Second, historicism, with its end-of-the-world predictions and identifications of the beast, has often been demonstrably wrong. During the cold war, people saw Russia in Revelation. A decade ago they saw Iraq. Now they see the coronavirus. In a few years, they will be on to something else. Historicists tend to see Revelation being fulfilled in whatever crisis is pertinent for the day. And then on another day, another group of historicists see that view was wrong and find something completely different.

Third, historicism limits the prophecies of Revelation to one exclusive location or personality instead of allowing that the imagery of Revelation may be well suited to an inclusive number of different figures and times. That is, I think historicists are right to see Revelation unfolding in history, but they are wrong to think that Revelation is uniquely unfolding in one historical moment.

Fourth, historicism is irreducibly subjective. There is simply no objective standard of interpretation. Who’s to say that Hitler was more the beast than Stalin? Or that 666 is a reference to Bill Clinton (as one website I found argues)? Or, as another article maintains, that Ronald Wilson Reagan (six letters in each of his names!) was the beast? It’s all hopelessly subjective. The text ends up saying anything we want it to.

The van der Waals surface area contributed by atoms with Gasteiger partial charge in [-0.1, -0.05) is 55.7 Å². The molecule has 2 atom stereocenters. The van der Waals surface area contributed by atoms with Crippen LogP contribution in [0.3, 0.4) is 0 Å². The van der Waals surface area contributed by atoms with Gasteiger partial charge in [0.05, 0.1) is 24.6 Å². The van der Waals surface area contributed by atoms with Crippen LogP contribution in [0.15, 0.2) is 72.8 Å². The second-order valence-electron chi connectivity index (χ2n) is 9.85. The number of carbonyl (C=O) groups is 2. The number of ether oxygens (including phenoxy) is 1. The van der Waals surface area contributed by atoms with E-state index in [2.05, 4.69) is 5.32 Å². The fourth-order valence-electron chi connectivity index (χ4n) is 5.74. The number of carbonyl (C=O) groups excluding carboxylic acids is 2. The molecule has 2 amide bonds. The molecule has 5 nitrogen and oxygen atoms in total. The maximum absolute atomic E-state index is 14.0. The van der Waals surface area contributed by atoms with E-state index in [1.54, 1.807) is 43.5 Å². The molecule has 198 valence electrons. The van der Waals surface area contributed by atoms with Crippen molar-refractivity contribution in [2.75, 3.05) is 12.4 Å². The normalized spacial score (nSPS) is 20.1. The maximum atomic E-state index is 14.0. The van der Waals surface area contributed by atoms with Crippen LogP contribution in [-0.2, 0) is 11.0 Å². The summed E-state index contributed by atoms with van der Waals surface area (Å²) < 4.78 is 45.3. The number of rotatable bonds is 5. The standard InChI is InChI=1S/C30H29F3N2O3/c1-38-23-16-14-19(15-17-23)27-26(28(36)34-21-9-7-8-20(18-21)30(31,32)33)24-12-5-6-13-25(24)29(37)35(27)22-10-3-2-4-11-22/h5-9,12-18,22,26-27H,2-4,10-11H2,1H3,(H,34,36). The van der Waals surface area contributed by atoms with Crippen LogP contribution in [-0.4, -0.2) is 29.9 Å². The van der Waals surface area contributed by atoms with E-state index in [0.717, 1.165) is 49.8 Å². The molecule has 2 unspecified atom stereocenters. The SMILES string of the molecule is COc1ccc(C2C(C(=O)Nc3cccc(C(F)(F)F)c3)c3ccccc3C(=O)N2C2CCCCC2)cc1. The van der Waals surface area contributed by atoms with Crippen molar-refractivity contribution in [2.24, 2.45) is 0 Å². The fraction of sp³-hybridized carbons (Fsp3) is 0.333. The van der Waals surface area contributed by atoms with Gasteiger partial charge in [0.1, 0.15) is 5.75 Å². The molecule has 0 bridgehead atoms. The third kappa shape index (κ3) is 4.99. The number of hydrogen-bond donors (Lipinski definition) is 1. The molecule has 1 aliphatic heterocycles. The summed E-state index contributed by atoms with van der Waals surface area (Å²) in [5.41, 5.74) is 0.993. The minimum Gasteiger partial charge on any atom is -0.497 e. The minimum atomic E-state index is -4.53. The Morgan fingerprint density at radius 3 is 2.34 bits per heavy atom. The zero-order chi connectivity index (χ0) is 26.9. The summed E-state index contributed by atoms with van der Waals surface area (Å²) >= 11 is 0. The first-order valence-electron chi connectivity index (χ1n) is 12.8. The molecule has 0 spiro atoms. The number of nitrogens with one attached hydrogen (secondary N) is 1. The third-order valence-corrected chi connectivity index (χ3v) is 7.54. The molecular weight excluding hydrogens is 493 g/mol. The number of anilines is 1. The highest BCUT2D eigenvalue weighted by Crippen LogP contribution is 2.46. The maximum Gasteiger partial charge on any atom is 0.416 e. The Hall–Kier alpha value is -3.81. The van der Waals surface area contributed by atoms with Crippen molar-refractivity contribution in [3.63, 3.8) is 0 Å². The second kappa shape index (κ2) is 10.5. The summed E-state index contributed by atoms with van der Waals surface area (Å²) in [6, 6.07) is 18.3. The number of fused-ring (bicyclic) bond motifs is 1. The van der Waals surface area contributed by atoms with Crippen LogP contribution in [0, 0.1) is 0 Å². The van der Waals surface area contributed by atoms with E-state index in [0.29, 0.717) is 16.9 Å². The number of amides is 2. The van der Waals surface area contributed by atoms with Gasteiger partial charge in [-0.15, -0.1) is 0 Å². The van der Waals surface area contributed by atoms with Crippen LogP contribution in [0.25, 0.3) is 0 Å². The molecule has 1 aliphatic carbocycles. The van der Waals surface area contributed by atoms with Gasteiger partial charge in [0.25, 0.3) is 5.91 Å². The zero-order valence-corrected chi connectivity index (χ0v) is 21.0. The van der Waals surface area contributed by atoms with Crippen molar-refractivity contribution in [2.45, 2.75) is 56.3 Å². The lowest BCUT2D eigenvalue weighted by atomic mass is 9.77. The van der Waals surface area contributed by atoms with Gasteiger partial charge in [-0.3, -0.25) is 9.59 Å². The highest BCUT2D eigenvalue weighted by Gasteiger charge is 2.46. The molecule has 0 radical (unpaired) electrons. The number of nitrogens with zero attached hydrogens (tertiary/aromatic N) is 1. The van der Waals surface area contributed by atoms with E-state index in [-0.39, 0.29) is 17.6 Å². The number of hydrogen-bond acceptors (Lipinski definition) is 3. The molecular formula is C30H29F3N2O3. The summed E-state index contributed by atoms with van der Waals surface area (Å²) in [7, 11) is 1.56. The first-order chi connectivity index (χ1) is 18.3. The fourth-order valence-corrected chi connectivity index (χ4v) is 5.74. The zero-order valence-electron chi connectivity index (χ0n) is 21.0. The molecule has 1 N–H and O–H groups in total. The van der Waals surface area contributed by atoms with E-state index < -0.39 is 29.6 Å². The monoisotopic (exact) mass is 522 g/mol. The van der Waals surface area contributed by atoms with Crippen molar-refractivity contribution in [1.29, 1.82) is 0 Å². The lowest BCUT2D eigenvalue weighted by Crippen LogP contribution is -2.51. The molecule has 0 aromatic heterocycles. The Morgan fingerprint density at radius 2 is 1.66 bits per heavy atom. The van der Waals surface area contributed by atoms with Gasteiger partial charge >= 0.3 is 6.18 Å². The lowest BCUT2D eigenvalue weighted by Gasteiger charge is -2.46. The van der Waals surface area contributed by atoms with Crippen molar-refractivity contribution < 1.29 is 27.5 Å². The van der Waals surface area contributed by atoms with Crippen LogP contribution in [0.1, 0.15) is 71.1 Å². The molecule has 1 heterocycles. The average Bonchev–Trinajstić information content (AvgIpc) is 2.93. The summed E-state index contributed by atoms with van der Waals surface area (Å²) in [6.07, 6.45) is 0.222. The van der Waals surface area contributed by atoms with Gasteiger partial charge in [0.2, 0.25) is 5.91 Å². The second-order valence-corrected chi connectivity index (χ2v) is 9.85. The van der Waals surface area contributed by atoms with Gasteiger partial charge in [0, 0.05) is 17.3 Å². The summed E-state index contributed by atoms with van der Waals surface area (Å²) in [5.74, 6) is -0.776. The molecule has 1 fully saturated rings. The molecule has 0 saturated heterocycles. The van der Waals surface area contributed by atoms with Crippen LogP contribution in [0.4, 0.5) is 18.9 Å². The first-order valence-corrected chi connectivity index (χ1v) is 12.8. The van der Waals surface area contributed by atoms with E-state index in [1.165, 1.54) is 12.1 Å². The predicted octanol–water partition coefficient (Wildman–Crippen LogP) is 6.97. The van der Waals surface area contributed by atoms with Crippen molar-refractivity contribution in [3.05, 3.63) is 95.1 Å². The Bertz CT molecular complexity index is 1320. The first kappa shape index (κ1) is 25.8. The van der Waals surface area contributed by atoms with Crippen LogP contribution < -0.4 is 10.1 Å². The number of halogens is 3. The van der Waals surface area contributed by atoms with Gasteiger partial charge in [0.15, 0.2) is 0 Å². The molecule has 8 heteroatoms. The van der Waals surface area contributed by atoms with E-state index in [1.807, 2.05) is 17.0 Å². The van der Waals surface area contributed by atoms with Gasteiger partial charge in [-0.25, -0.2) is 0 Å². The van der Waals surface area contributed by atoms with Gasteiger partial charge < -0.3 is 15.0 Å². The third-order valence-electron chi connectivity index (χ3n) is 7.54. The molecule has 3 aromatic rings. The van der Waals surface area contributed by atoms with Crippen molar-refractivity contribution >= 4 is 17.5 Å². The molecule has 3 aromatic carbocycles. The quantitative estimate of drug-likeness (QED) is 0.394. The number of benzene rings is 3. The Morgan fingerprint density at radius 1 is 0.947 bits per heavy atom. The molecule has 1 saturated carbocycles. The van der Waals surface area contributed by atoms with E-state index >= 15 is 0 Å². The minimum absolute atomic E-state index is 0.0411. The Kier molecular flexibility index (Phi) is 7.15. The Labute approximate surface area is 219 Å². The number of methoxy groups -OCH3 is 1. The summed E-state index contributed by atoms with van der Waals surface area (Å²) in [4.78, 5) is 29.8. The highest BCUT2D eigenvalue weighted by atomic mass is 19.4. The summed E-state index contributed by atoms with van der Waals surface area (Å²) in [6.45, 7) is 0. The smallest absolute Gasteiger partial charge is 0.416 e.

The third school of interpretation is futurism. The futurist reads Revelation (chs. 4-22) as a prophecy solely concerned with the distant future. The events depicted refer to the time involving, or immediately preceding, the end of history. Dispensationalists are futurists (though not all futurists are dispensationalists).

The strength of futurism is that it emphasizes how Revelation speaks to the future, not just about the past. Futurism is right to see that some things in Revelation deal with the final consummation of human history. Futurists are also right to see that the future is moving somewhere, toward the triumph of the Lamb.

But futurism also has weaknesses.

First, if Revelation 4-22 is entirely and only about the distant future, then most of Revelation was barely relevant to its original readers. Sure, it would have helped them see the end of the world, but it really spoke little into their immediate context (when John says Revelation revealed “what must soon take place”).

Second, futurism often assumes a strict sequential chronology. And yet, we cannot assume that what is shown to us in chapter 12 comes in time after what we see in chapter 6. To the contrary, one of the keys to interpreting Revelation is to understand that its visions are recapitulated. So, Revelation gives us a sweep through history in the seven seals, and then does the sweep again in the seven bowls. Revelation comprises overlapping prophecies that go back and forth between the present and the future and are not strictly chronological.